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The Financial Resource Curse

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  • Gianluca Benigno
  • Luca Fornaro

Abstract

This paper presents a model of financial resource curse, i.e. episodes of abundant access to foreign capital coupled with weak productivity growth. We study a two-sector, tradable and non-tradable, small open economy. The tradable sector is the engine of growth, and productivity growth is increasing in the amount of labor employed by firms in the tradable sector. A period of large capital inflows, triggered by a fall in the interest rate, is associated with a consumption boom. While the increase in tradable consumption is financed through foreign borrowing, the increase in non-tradable consumption requires a shift of productive resources toward the non-tradable sector at the expenses of the tradable sector. The result is stagnant productivity growth. We show that capital controls can be welfare-enhancing and can be used as a second best policy tool to mitigate the misallocation of resources during an episode of financial resource curse.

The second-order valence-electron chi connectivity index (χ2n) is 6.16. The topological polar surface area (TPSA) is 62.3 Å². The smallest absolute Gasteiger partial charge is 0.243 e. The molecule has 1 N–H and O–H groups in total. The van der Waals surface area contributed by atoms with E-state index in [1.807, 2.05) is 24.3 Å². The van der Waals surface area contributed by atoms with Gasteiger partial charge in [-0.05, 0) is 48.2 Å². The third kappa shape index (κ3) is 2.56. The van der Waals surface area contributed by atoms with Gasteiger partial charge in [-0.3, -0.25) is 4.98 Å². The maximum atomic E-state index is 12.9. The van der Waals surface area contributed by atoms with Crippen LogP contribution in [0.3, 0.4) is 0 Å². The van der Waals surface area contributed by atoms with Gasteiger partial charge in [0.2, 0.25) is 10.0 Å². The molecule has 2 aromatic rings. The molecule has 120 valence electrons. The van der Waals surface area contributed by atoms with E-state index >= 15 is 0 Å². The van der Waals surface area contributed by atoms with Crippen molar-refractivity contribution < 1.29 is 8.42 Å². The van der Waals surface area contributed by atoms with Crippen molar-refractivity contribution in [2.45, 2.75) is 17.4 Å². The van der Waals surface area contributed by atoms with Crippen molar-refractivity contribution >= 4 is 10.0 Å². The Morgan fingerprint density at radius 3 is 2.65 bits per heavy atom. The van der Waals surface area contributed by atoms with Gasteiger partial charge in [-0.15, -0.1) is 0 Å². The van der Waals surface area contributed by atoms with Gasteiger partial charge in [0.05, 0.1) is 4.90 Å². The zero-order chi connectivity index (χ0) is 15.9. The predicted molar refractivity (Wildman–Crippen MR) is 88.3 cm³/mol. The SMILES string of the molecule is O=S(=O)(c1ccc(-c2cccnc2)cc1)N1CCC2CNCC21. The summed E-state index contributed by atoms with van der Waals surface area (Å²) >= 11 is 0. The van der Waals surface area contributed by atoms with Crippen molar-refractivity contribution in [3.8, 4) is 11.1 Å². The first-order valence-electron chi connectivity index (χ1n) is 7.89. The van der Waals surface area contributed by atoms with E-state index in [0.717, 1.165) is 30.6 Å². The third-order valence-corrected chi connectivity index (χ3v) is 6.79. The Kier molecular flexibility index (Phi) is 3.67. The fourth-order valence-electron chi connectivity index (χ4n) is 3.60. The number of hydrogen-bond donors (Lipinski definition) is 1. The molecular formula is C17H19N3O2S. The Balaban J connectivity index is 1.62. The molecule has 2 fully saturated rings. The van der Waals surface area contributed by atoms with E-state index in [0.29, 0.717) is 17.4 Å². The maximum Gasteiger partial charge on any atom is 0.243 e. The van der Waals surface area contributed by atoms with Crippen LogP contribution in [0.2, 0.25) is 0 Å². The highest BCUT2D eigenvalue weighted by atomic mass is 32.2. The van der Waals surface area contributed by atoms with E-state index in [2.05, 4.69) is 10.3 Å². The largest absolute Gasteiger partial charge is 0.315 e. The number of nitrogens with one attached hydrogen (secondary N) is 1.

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Bibliographic Info

Article provided by Wiley Blackwell in its journal Scandinavian Journal of Economics.

Volume (Year): 116 (2014)
Issue (Month): 1 (01)
Pages: 58-86

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Handle: RePEc:bla:scandj:v:116:y:2014:i:1:p:58-86

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Citations

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Cited by:
  1. Eric Young & Alessandro Rebucci & Christopher Otrok, 2013. "Capital Controls or Real Exchange Rate Policy? A Pecuniary Externality Perspective," 2013 Meeting Papers 641, Society for Economic Dynamics.
  2. Ricardo Reis, 2013. "The Portuguese Slump and Crash and the Euro Crisis," NBER Working Papers 19288, National Bureau of Economic Research, Inc.
  3. Philip R. Lane, 2013. "Growth And Adjustment Challenges For The Euro Area," The Economic and Social Review, Economic and Social Studies, vol. 44(2), pages 273-295.
  4. Matthieu Bussière & Claude Lopez & Cédric Tille, 2014. "Do Real Exchange Rate Appreciations Matter for Growth?," Kiel Working Papers 1922, Kiel Institute for the World Economy.
  5. Martin Berka & Michael B. Devereux, 2013. "Trends in European real exchange rates," Economic Policy, CEPR & CES & MSH, vol. 28(74), pages 193-242, 04.

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